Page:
This irony exists throughout the business world—when prices are low and supply is high, no one’s thinking, “Uh-oh, this is trouble,” but they should because underlying dynamics during such a market-favorable time can frequently turn the tide. Additionally, because these influences fly under the radar and work quietly amidst the noise made over low prices, when they hit, they can hit with major consequences.
This very dynamic was set in motion for the vanilla market five years ago. Prices reached a historic low, allowing food and beverage companies that use vanilla to enjoy a stable vanilla flavor cost of goods. While everyone was “riding the wave” of low-cost vanilla, the market forces behind the scenes for what we are seeing now were building.
Currently, vanilla prices have already quadrupled in less than 10 months. Still, many ask, “Are skyrocketing prices reason enough to elevate the situation from cause for concern to a state of crisis?”
I answer that with “it’s looking more and more possible.” David Michael & Co. has more than 100 years of experience in the vanilla industry, many of them accompanied by volatile vanilla prices as the ebbs and flows of the market played out, so we’ve seen all kinds of forces at work affecting prices. Let’s take a look at the current factors at work taking vanilla prices into the high-demand, low-supply, rising-cost scenario. What is happening to vanilla is not just the rule of supply and demand. There are more forces at work keeping the supply low for the foreseeable future.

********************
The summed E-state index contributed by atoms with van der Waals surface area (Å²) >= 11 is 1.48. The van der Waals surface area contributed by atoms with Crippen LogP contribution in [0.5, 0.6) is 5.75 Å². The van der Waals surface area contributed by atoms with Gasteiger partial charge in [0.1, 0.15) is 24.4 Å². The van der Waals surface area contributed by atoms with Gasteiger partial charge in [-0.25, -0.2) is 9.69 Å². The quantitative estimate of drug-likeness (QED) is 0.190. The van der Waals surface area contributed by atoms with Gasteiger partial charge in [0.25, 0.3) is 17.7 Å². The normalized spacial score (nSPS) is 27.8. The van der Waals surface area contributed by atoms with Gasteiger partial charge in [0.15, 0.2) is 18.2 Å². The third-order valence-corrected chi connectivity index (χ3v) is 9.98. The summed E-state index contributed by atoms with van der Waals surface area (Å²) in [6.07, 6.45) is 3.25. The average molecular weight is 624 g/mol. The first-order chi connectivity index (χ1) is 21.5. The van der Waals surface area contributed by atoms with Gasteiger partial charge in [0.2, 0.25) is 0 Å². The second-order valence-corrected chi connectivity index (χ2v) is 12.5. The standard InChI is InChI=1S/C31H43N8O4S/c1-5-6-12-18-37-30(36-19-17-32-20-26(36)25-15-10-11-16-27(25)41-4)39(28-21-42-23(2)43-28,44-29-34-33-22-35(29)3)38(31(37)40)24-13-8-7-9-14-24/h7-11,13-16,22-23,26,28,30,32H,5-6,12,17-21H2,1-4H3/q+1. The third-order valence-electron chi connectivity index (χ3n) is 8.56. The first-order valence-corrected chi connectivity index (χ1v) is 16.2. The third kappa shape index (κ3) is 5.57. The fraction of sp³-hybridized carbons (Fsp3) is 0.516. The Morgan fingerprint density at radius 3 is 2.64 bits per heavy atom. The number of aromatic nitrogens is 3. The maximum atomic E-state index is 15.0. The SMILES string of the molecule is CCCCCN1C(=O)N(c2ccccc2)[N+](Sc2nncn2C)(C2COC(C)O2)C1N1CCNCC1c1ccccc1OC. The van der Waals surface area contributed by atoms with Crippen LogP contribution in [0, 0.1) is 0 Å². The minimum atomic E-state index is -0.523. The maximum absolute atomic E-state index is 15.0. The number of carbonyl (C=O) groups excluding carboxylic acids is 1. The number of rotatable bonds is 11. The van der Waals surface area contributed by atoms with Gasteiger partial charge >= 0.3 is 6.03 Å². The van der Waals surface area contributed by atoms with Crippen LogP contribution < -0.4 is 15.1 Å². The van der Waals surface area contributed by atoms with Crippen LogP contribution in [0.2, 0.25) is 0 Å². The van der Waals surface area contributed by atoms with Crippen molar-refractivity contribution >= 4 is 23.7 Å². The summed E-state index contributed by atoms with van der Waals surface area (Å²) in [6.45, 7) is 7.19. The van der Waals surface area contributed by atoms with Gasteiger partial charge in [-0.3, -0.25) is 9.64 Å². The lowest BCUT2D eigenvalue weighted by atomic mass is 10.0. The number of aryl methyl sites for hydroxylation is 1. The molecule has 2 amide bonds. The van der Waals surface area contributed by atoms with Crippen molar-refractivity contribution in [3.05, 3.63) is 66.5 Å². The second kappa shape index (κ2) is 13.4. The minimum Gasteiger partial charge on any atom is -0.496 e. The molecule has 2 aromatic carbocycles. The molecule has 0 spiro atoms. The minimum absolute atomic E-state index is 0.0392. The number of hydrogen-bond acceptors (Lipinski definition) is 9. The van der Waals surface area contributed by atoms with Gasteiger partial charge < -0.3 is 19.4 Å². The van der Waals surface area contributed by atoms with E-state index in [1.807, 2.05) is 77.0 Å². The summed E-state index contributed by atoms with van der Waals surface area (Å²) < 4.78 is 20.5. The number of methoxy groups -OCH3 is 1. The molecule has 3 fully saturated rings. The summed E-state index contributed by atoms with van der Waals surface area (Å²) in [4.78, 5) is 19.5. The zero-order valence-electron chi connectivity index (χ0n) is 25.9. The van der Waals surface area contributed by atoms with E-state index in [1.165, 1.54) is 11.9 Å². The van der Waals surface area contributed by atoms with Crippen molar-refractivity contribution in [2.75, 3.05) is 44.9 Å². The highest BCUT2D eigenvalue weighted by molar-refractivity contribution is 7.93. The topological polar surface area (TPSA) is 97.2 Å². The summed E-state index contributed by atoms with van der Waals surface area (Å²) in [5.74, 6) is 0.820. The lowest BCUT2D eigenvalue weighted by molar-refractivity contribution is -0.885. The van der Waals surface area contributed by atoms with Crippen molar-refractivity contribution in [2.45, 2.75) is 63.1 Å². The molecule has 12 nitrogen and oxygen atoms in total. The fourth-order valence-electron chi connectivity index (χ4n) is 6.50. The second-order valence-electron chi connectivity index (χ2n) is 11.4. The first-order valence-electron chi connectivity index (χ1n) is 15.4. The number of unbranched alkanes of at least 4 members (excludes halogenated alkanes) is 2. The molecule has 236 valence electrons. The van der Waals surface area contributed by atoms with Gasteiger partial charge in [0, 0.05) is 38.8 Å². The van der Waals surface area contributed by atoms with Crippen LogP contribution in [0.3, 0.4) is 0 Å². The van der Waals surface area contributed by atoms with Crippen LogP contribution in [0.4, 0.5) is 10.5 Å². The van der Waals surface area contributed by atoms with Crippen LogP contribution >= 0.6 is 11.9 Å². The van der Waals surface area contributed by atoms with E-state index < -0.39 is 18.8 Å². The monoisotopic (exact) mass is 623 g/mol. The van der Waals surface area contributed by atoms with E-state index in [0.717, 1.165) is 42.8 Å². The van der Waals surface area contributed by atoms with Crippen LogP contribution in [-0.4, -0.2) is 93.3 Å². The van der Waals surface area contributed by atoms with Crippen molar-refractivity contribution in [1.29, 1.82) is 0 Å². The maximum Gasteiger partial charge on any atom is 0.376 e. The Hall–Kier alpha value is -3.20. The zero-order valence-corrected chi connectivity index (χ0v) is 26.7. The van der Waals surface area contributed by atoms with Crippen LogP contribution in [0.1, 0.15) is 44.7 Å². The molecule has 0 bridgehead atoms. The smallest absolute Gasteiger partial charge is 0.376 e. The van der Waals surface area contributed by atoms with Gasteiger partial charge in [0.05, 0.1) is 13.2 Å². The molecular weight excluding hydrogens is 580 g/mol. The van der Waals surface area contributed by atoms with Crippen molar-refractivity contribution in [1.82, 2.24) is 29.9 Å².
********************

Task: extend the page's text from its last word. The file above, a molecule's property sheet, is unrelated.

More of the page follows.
For starters, last year’s poor flowering season means potentially 300–500 fewer tons available in 2016. There are also a slew of “man-driven” actions that are keeping the vanilla supply low including: farmers’ switching to more lucrative crops, speculators holding back on current supplies until prices increase, a booming trend of making “green bean extract,” vacuum-packing partially cured beans for future sale at higher prices (compromising the quality while bringing out an undesirable phenolic note that stays with the bean), and even a mafia-type buy-up of vanilla beans for money laundering purposes.
I’d like to tell everyone to just hang tight for a few quarters—but it doesn’t seem the hand of supply-and-demand will balance things out that quickly. The good news is there are some solutions while we ride out the wave. Some suppliers, like us, saw this coming and secured quantities of vanilla during the low-cost era, offering customers the opportunity to lock in at lower prices. Additionally, technology exists that enables using a lower amount of vanilla extract while not impacting the label, and innovations in the extraction process allow for more complete extractions resulting in a more intensified product.
My family has been through three vanilla crises to date, and every time we’ve been able to maintain a supply for our customers. I have no doubt that as long as innovators keep innovating, and suppliers continue to work with their customers to manage costs and extend supply, the food industry will weather the crisis and emerge stronger.